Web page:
Split your data set in ten (by action). Train on each set of 9 sets, test on the tenth. Do this ten times.
      What can you infer from this?
    • 48. K-fold cross validation (standard)
      Split your data set in ten (by action). Train on each set of 9 sets, test on the tenth. Do this ten times.
      What can you infer from this?
      Your detector will work with new data from the same students
    • 49. K-fold cross validation (student-level)
      Split your data set in half (by student), train on one half, test on the other half
      What can you infer from this?
    • 50. K-fold cross validation (student-level)
      Split your data set in half (by student), train on one half, test on the other half
      What can you infer from this?
      Your detector will work with data from new students from the same population (whatever it was)
    • 51. A data set from a different tutor
      The most stringent test
      When your model succeeds at this test, you know you have a good/general model
      When it fails, it’s sometimes hard to know why
    • 52. An interesting alternative
      Leave-out-one-tutor-cross-validation (cf. Baker, Corbett, & Koedinger, 2006)
      Train on data from 3 or more tutors
      Test on data from a different tutor
      (Repeat for all possible combinations)
      Good for giving a picture of how well your model will perform in new lessons
    • 53. Comments? Questions?
    • 54. Regression
    • 55. Regression
      There is something you want to predict (“the label”)
      The thing you want to predict is numerical
      Number of hints student requests
      How long student takes to answer
      What will the student’s test score be
    • 56. Regression
      Associated with each label are a set of “features”, which maybe you can use to predict the label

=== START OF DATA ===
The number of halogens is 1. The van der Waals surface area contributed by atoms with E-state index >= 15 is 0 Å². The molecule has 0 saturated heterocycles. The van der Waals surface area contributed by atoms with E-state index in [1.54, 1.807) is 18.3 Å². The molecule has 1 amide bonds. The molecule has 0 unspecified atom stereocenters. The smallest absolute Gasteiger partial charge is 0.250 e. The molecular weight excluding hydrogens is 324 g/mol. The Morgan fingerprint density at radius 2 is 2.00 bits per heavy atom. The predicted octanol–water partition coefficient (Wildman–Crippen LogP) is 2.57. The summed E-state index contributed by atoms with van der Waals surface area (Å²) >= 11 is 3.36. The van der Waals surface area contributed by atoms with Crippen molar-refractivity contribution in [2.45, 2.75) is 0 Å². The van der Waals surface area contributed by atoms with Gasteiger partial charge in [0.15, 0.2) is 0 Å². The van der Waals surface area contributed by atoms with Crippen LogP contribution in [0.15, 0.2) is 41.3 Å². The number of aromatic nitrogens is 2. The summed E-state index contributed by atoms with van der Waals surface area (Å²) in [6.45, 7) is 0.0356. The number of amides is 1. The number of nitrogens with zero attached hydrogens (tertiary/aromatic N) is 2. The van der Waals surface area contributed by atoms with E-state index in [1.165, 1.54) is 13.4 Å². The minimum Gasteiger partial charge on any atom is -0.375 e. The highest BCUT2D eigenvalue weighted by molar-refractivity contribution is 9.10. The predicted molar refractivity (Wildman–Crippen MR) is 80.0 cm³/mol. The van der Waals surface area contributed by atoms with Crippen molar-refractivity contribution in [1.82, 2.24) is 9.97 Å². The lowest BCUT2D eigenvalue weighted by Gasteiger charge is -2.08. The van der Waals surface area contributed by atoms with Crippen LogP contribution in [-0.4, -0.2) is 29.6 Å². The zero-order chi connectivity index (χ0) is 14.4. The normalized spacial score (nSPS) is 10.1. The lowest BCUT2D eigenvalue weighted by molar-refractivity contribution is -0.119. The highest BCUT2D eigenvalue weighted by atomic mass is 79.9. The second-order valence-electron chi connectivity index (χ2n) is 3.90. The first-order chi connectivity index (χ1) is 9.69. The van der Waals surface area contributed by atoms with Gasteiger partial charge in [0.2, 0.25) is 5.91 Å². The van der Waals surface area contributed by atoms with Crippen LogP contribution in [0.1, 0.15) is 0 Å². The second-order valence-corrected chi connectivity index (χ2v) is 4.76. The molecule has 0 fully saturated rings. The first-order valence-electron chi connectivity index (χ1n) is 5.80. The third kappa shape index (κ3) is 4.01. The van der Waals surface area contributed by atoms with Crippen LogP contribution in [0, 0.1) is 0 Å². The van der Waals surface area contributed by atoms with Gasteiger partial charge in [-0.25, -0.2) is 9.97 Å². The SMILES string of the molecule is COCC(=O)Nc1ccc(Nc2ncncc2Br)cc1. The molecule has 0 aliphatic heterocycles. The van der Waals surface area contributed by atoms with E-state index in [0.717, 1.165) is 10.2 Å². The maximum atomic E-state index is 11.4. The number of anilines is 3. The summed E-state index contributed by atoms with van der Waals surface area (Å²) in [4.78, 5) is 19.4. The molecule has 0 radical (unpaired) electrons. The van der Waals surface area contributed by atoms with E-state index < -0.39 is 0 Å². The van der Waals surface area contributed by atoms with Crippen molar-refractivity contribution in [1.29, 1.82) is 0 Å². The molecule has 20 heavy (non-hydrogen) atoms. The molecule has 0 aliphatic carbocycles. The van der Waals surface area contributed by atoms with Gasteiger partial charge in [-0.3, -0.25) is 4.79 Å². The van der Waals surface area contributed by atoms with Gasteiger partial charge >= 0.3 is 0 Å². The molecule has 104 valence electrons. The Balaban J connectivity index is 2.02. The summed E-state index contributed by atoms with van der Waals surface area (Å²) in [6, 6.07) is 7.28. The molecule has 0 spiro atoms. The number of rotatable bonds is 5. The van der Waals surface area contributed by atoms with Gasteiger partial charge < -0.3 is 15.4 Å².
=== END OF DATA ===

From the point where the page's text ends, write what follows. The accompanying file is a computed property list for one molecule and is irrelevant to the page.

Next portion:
Skill pknow time totalactionsnumhints
      ENTERINGGIVEN 0.704 9 1 0
      ENTERINGGIVEN 0.502 10 2 0
      USEDIFFNUM 0.049 6 1 3
      ENTERINGGIVEN 0.967 7 3 0
      REMOVECOEFF 0.792 16 1 1
      REMOVECOEFF 0.792 13 2 0
      USEDIFFNUM 0.073 5 2 0
      ….
    • 57. Regression
      The basic idea of regression is to determine which features, in which combination, can predict the label’s value
      Skill pknow time totalactionsnumhints
      ENTERINGGIVEN 0.704 9 1 0
      ENTERINGGIVEN 0.502 10 2 0
      USEDIFFNUM 0.049 6 1 3
      ENTERINGGIVEN 0.967 7 3 0
      REMOVECOEFF 0.792 16 1 1
      REMOVECOEFF 0.792 13 2 0
      USEDIFFNUM 0.073 5 2 0
      ….
    • 58. Linear Regression
      The most classic form of regression is linear regression
      Alternatives include Poisson regression, Neural Networks...
    • 59. Linear Regression
      The most classic form of regression is linear regression
      Numhints = 0.12*Pknow + 0.932*Time – 0.11*Totalactions
      Skill pknow time totalactionsnumhints
      COMPUTESLOPE 0.544 9 1 ?
    • 60. Linear Regression
      Linear regression only fits linear functions (except when you apply transforms to the input variables, which RapidMiner can do for you…)
    • 61. Linear Regression
      However…
      It is blazing fast
      It is often more accurate than more complex models, particularly once you cross-validate
      Data Mining’s “Dirty Little Secret”
      It is feasible to understand your model(with the caveat that the second feature in your model is in the context of the first feature, and so on)
    • 62. Example of Caveat
      Let’s study a classic example